The book ends with several meaning-full poems that pivot on the incarnation, the doctrine closest to pastoral work. Entitled "The Word Made Fresh," this concluding section is a felicitous finale to Peterson's discerning, down-to-earth reflections on the art of pastoring.
Since Eugene Peterson first wrote this spiritual formation classic nearly forty years ago, hundreds of thousands of Christians have been inspired by its call to deeper discipleship. As a society, we are still obsessed with the immediate; new technologies have only intensified our quest for the quick fix. But Peterson's time-tested prescription for discipleship remains the same―a long obedience in the same direction.
Following Jesus in this way requires a deepening life of prayer, and throughout history Christians have learned to pray from the Psalms. Peterson finds encouragement for today's pilgrims in the Songs of Ascents (Psalms 120-134), sung by travelers on their way to worship in Jerusalem. With his prophetic and pastoral wisdom, Peterson shows how the psalms teach us to grow in worship, service, joy, work, happiness, humility, community, and blessing.
This special commemorative edition of A Long Obedience in the Same Direction includes a new preface taken from Leif Peterson's eulogy at his father's memorial service.
Few Christian writers today bring scriptural truth into everyday life like Eugene Peterson. As the creator of The Message series, the 20-million-selling translation of the Bible in contemporary idioms, Peterson has helped overly-familiar passages to be rediscovered in surprising newness. Now he brings some of his most thought-provoking meditations into a concise and captivating collection of daily devotions.
In Working the Angles, Peterson calls the attention of his fellow pastors to three basic acts--which he sees as the three angles of a triangle--that are so critical to the pastoral ministry that they determine the shape of everything else. The acts--prayer, reading Scripture, and giving spiritual direction--are acts of attention to God in three different contexts: oneself, the community of faith, and another person. Only by being attentive to these three critical acts, says Peterson, can pastors fulfill their prime responsibility of keeping the religious community attentive to God.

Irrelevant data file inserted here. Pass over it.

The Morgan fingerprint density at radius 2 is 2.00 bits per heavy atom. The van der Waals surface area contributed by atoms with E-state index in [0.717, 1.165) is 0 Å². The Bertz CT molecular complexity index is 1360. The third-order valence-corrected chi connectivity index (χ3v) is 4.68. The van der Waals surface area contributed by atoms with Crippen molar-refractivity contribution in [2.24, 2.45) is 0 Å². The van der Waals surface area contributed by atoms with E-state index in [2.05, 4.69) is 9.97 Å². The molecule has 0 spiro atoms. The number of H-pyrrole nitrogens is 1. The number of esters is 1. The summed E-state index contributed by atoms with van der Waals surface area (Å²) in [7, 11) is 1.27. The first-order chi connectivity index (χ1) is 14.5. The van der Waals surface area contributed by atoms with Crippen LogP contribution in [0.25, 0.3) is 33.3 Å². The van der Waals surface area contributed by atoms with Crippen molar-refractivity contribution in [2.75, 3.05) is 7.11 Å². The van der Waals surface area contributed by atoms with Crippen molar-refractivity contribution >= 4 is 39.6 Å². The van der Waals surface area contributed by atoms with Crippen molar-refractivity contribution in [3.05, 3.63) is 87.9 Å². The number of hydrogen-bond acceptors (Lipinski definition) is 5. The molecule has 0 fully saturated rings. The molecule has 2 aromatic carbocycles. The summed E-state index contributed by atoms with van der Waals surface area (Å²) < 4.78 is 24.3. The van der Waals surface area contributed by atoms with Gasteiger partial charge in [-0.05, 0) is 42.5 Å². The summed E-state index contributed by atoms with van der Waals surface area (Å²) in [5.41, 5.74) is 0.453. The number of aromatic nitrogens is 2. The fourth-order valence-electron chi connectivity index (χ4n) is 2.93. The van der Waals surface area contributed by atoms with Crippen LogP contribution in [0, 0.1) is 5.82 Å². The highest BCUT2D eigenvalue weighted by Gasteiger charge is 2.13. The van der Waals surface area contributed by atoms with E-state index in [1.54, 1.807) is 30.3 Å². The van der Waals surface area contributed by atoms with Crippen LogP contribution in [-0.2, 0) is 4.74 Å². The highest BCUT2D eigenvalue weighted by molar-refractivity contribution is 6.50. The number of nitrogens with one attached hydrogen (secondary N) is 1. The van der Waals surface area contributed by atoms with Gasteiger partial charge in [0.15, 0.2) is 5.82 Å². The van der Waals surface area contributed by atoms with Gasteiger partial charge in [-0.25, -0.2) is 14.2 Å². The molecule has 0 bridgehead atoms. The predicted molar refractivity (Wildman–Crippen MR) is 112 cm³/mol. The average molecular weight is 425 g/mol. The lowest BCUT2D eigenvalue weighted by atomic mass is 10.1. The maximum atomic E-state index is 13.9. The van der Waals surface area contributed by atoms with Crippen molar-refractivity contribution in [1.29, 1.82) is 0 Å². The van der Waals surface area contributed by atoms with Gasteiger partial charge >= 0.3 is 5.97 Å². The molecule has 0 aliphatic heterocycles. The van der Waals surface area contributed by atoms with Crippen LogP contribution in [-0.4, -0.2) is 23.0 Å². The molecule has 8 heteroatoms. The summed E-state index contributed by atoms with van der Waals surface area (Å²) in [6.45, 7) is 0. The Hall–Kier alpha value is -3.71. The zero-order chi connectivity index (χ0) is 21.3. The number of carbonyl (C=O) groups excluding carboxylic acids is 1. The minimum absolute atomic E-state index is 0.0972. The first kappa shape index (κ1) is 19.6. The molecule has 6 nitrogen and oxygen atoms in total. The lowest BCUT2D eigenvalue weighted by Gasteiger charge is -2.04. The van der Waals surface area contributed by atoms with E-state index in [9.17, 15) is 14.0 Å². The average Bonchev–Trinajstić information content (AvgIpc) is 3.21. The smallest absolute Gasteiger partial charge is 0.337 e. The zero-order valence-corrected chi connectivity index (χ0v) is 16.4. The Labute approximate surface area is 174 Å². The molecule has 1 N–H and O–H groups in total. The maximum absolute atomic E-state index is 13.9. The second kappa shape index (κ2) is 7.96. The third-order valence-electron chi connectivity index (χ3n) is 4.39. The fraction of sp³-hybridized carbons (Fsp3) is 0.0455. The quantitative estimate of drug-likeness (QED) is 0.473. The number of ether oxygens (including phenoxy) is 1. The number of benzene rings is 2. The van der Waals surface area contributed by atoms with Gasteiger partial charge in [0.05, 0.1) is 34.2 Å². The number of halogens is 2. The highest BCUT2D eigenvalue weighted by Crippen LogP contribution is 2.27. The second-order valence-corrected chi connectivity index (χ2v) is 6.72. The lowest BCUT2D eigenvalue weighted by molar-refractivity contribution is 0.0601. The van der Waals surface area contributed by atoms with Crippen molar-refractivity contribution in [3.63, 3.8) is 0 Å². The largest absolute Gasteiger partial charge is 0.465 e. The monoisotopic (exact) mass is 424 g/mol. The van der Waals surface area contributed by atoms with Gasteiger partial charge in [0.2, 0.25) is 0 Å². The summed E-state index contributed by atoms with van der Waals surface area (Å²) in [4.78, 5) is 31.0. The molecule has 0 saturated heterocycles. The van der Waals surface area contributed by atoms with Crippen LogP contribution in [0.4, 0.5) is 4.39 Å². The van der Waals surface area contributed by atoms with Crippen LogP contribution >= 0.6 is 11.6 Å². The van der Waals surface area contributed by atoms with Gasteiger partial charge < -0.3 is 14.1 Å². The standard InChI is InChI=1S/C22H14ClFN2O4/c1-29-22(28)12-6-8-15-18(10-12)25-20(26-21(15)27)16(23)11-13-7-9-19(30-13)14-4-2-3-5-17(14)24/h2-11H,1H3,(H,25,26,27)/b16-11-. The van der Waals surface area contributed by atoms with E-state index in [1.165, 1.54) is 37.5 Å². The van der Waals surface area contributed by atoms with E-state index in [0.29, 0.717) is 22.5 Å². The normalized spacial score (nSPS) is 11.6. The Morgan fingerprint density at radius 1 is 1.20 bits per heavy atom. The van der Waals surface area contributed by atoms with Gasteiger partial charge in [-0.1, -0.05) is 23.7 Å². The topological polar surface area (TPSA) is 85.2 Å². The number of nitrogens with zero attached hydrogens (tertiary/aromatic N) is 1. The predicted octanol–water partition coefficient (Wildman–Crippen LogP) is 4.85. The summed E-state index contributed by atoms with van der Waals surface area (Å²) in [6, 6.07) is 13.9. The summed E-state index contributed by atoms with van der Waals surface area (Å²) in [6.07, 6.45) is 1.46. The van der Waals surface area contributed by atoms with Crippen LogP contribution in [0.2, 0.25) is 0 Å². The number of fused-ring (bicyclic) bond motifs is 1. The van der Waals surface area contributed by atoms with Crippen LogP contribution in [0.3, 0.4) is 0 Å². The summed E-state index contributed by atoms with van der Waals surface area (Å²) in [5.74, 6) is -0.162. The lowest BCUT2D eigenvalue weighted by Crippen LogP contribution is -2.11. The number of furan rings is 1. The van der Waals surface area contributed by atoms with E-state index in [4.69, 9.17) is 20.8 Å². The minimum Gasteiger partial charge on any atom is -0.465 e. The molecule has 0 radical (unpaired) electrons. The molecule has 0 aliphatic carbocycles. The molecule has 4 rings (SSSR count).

Written out of the author's own experience as pastor of a "single pastor church," this well-written, provocative book will be stimulating reading for lay Christians and pastors alike.
“Calming, encouraging, and profound.”—Matt Chandler, lead pastor of The Village Church
“Jesus’ words bring us the news of an expanded world, a bright world, a full-dimensioned world, a world in which God rules, mercy is common experience, and love is the daily working agenda.”
Eugene H. Peterson (1932–2018) was one of the most beloved authors, pastors, poets, and professors of our time. While millions have read his bestselling paraphrased Bible translation, The Message, far fewer have heard his direct practical insights and wisdom about how to live well.
Eugene knew the extraordinary spirituality of ordinary life. He understood that we actually become more, not less, human as we grow to live like Jesus. And living like Jesus means living well.
On Living Well collects some of Eugene’s best never-before-published short writings to help you walk in the way of Jesus with a little more courage, passion, and hope—by offering new ways to practice generosity, community, prayer, simplicity, worship, inner peace, and so much more . . . even with the challenges of today.
This book is a rich feast for the soul, ideal as a daily spiritual touchpoint or simply to nourish a heart hungry for pastoral wisdom. It is your invitation to enter into the meaningful simplicity of life with Jesus in a world of immense beauty, real difficulty, and endless wonder.
'Sixty years ago I found myself distracted.' So begins the introduction to As Kingfishers Catch Fire. What follows is the record of the collaboration of pastor and congregation in acts of worship and a life together. What Eugene Peterson, for thirty years pastor of a Maryland church, discovered is that the pastor's life is much more than just the preaching. It is also made up of attending to the details in all the circumstances and relationships specific to a people and a place - prayers at a hospital bed, conversations with the elderly, small talk on a street corner.
This collection of spiritual writings presents Peterson's distinctive approach designed to communicate to his congregation, and the reader, 'the full counsel of God.' Seven sections containing seven teachings, each expertly crafted to stir the biblical imagination. In these teachings, Peterson walks the reader through Scripture to bring fresh insight to familiar names such as Moses, David, Isaiah, Solomon, Peter, Paul, and John of Patmos.